Ethiopia’s Prime Minister Abiy Ahmed is a very lucky man. He has survived three attempts to kill or overthrow him in the past year.
Last June he escaped unhurt in a grenade attack that killed one and wounded scores at a political rally. In October his office in the capital, Addis Ababa, was surrounded by angry soldiers who threatened to kill him over low pay, but he talked them down. And last Saturday he emerged unscathed from an attempted military coup.
It was a very serious attempt. In the capital, General Se’are Mekonnen was shot dead by his own bodyguard, as was another general who was visiting his home. Abiy had made Se’are the chief of staff of the Ethiopian army, a controversial appointment, only a year ago. At the same time another of Abiy’s appointees, Ambachew Mekonnen, the governor of the key Amhara region, was murdered together with his top adviser in the region’s capital, Bahir Dar. It was clearly a quite broad plot, but its coordination must have been off. Police are still rounding up suspected plotters, and Abiy Ahmed was still prime minister on Monday.
That is a very good thing, because Abiy Ahmed is Ethiopia’s best chance of breaking the cycle of tyrannies that has blighted its modern history. It is Africa’s second-biggest country (102 million people) and one of the world’s fastest-growing economies, but its politics has been cursed.
In the past century it has gone from a medieval monarchy to rule by foreign fascists (it was conquered by Mussolini’s Italy in the 1930s), and then back to an only slightly less medieval tyranny for another thirty years — until a Marxist-led military coup in 1974.
The “Derg” junta murdered the emperor and half a million other Ethiopians — mostly the better educated ones — in a ‘Red Terror’ that fell short of the Khmer Rouge’s ‘killing fields’, but not by much. Then, after almost two decades, the Soviet Union collapsed, the foreign aid to the Communists stopped, and the Reds were overthrown in their turn in 1991.
The victor that time was a coalition of ethnic rebel groups, militarised and brutalised by a long guerilla war against the Derg, who slid quickly into the seats of power and remained there comfortably until last year. The political killings declined, but the tyranny they protected did not — until suddenly, last year, they handed the whole mess over to Abiy Ahmed.
They did so because the mess was getting out of hand. Ethiopia is a very complicated country: four major ethnic groups, all of which have fought each other in the course of the country’s long history, and a litter of smaller ethnic groups as well. The country is also divided between a Christian majority and a big Muslim minority.
To make matters worse, one of the larger ethnic groups, the Tigrayans, dominated themilitary and intelligence services, and therefore the regime as a whole — and there was no shred of democracy anywhere in the system. There were pro forma elections, but in the last ones, in 2015, not a single opposition candidate won a seat in parliament.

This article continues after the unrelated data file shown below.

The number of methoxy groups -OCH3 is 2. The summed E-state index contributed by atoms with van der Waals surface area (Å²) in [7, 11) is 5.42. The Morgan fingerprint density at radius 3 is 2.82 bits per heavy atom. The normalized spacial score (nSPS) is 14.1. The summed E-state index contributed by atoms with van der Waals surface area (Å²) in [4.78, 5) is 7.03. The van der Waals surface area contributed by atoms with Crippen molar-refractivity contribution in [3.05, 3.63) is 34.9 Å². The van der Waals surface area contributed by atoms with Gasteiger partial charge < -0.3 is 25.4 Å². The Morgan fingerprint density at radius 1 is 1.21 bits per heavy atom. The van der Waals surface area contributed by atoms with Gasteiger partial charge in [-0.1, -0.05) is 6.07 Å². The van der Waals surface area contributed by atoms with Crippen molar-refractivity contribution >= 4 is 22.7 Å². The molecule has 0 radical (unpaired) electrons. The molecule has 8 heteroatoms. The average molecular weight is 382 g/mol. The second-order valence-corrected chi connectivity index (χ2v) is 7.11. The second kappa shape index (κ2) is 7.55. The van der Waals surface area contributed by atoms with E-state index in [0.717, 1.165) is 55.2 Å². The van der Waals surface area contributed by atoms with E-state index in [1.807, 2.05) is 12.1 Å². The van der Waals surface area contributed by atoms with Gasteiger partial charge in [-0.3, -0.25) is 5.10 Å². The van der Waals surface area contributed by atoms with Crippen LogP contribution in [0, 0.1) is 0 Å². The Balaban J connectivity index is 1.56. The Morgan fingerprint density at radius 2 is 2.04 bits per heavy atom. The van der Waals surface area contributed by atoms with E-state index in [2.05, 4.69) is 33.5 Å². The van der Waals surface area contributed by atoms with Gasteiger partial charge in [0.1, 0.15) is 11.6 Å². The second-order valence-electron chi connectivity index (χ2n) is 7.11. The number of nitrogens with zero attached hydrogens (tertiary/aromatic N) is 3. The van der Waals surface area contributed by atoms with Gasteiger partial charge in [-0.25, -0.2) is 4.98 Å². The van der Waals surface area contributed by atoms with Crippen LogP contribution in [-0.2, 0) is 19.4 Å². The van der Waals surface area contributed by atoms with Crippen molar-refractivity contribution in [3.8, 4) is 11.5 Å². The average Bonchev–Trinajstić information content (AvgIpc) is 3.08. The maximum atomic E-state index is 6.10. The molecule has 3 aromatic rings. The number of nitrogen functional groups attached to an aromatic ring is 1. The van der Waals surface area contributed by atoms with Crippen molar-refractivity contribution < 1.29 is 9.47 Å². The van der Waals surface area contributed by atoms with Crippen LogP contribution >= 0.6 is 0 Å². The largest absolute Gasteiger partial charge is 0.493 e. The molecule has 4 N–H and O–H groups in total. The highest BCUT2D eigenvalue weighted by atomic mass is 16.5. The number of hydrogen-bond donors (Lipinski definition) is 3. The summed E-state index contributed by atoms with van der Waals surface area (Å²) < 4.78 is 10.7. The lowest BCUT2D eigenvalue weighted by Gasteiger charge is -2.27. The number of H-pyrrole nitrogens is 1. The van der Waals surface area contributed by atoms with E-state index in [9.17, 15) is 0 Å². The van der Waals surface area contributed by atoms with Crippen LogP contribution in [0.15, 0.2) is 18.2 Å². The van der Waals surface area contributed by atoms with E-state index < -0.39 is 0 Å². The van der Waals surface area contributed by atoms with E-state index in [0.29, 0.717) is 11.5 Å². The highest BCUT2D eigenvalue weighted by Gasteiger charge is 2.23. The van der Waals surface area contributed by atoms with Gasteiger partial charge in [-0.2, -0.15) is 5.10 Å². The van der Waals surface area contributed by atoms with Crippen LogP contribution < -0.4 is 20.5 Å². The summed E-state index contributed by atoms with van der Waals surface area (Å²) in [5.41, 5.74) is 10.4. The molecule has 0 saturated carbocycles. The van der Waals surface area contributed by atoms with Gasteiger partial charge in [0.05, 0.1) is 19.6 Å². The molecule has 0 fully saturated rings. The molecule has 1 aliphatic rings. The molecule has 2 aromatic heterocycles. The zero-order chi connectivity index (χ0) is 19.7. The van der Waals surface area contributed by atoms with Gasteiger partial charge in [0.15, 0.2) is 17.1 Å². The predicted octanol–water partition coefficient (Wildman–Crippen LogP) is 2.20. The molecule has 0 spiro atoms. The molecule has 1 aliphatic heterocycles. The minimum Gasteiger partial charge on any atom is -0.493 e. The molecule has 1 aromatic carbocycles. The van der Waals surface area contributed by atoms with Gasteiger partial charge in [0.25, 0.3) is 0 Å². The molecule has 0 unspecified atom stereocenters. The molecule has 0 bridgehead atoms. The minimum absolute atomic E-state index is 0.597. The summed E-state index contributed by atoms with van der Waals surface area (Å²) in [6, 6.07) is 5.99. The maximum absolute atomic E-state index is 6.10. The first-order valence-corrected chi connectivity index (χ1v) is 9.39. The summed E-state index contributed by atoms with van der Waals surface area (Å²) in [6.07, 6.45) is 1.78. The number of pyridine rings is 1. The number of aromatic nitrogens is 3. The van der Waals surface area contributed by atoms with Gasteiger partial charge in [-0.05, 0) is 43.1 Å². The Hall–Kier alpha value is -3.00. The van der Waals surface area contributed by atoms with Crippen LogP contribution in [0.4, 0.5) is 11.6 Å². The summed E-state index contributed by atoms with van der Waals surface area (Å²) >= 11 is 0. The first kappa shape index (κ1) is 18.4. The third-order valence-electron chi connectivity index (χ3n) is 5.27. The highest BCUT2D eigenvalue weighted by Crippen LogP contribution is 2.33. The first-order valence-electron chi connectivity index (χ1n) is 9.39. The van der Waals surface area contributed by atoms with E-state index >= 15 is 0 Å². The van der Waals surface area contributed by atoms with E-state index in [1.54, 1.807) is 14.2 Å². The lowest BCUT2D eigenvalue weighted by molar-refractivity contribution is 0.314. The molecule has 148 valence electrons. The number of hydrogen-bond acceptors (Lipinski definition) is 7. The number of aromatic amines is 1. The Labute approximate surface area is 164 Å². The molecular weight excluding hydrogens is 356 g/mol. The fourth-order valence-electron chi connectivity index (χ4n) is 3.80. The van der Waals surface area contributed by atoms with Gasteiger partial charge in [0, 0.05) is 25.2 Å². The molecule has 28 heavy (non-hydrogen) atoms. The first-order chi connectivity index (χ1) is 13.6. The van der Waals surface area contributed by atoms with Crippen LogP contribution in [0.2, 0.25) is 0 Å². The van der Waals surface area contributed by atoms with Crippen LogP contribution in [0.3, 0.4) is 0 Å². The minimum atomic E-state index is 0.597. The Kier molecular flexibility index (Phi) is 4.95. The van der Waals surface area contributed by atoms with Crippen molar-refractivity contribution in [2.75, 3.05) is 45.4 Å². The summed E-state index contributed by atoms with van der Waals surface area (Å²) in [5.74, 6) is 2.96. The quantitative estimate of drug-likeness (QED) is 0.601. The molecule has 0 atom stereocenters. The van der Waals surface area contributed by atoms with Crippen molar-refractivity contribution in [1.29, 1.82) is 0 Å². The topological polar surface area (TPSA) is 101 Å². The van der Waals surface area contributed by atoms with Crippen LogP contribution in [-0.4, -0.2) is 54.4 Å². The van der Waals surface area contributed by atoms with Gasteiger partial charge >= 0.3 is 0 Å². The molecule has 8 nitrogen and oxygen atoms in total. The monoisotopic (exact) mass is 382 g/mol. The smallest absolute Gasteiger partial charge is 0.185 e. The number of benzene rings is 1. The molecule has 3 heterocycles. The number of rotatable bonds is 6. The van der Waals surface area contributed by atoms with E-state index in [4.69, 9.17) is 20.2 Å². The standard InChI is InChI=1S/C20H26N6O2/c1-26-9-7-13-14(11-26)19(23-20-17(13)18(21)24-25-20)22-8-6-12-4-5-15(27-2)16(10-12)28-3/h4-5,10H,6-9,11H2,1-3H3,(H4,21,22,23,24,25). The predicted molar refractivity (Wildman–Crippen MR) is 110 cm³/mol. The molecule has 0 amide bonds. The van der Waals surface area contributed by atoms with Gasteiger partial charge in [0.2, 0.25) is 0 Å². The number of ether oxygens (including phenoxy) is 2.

The longer the Tigrayans dominated at the centre, the more unpopular the federal government became, and meanwhile the country’s relentless population growth intensified the land disputes between rival ethnic groups. Since 2015 some three million Ethiopians have become internal refugees, mainly due to struggles over land.
So in April 2018, in desperation, the ruling Ethiopian People’s Revolutionary Democratic Front handed the prime ministership over to Abiy Ahmed.
Abiy is certainly a “child of the party”, which he joined at 15, but he is a reformer who can be all things to all people. His father was Muslim, his mother was Christian. As an Oromo, he comes from the lowest rungs of the Ethiopian ethnic pecking order. (No Oromo has ever held such high office before.) He is fluent in Afaan Oromo, Amharic, Tigrinya and English. And he is a very modern man.
He knew he had to move fast, so he immediately ended the state of emergency and changed almost all the senior military commanders. He appointed a cabinet that was half-female, plus women as president and as head of the Supreme Court.
He released thousands of political prisoners. He freed the media, made the leader of an opposition party head of the Electoral Board, and put her in charge of organising free elections in 2020.
He made peace and re-opened the border with Eritrea after 20 years of hot and cold war. He has done pretty well everything he could think of, and he did it in little over a year. And yet he is still in a very precarious position.
It could not be otherwise. He is trying to free a big, complex, traumatised country from a century of dreadful history, and the odds, of course, are against him. But he is not down yet.
Gwynne Dyer is a London-based independent journalist. His new book is titled Growing Pains: The Future of Democracy (and Work).